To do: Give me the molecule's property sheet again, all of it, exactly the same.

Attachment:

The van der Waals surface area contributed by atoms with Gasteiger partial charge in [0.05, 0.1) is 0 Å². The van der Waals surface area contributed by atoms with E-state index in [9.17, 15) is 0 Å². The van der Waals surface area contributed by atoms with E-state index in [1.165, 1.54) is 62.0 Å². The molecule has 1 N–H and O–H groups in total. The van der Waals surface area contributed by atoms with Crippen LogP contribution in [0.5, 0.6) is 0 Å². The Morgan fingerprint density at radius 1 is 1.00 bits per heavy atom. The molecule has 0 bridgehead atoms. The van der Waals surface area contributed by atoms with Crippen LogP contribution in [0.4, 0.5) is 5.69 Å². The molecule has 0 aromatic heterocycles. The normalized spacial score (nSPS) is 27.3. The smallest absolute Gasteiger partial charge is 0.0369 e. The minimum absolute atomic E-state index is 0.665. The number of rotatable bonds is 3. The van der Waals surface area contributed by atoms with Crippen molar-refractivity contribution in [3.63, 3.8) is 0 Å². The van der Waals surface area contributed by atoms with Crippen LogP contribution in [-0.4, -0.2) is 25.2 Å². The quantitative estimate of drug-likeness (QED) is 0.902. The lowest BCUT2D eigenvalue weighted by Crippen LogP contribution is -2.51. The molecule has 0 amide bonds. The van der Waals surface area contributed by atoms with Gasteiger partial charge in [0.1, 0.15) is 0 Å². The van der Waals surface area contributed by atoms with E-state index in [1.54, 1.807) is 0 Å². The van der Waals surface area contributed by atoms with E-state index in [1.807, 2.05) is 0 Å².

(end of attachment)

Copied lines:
The van der Waals surface area contributed by atoms with Gasteiger partial charge in [0.05, 0.1) is 0 Å². The van der Waals surface area contributed by atoms with E-state index in [9.17, 15) is 0 Å². The van der Waals surface area contributed by atoms with E-state index in [1.165, 1.54) is 62.0 Å². The molecule has 1 N–H and O–H groups in total. The van der Waals surface area contributed by atoms with Crippen LogP contribution in [0.5, 0.6) is 0 Å². The Morgan fingerprint density at radius 1 is 1.00 bits per heavy atom. The molecule has 0 bridgehead atoms. The van der Waals surface area contributed by atoms with Crippen LogP contribution in [0.4, 0.5) is 5.69 Å². The molecule has 0 aromatic heterocycles. The normalized spacial score (nSPS) is 27.3. The smallest absolute Gasteiger partial charge is 0.0369 e. The minimum absolute atomic E-state index is 0.665. The number of rotatable bonds is 3. The van der Waals surface area contributed by atoms with Crippen molar-refractivity contribution in [3.63, 3.8) is 0 Å². The van der Waals surface area contributed by atoms with Crippen LogP contribution in [-0.4, -0.2) is 25.2 Å². The quantitative estimate of drug-likeness (QED) is 0.902. The lowest BCUT2D eigenvalue weighted by Crippen LogP contribution is -2.51. The molecule has 0 amide bonds. The van der Waals surface area contributed by atoms with Gasteiger partial charge in [0.1, 0.15) is 0 Å². The van der Waals surface area contributed by atoms with E-state index in [1.54, 1.807) is 0 Å². The van der Waals surface area contributed by atoms with E-state index in [1.807, 2.05) is 0 Å².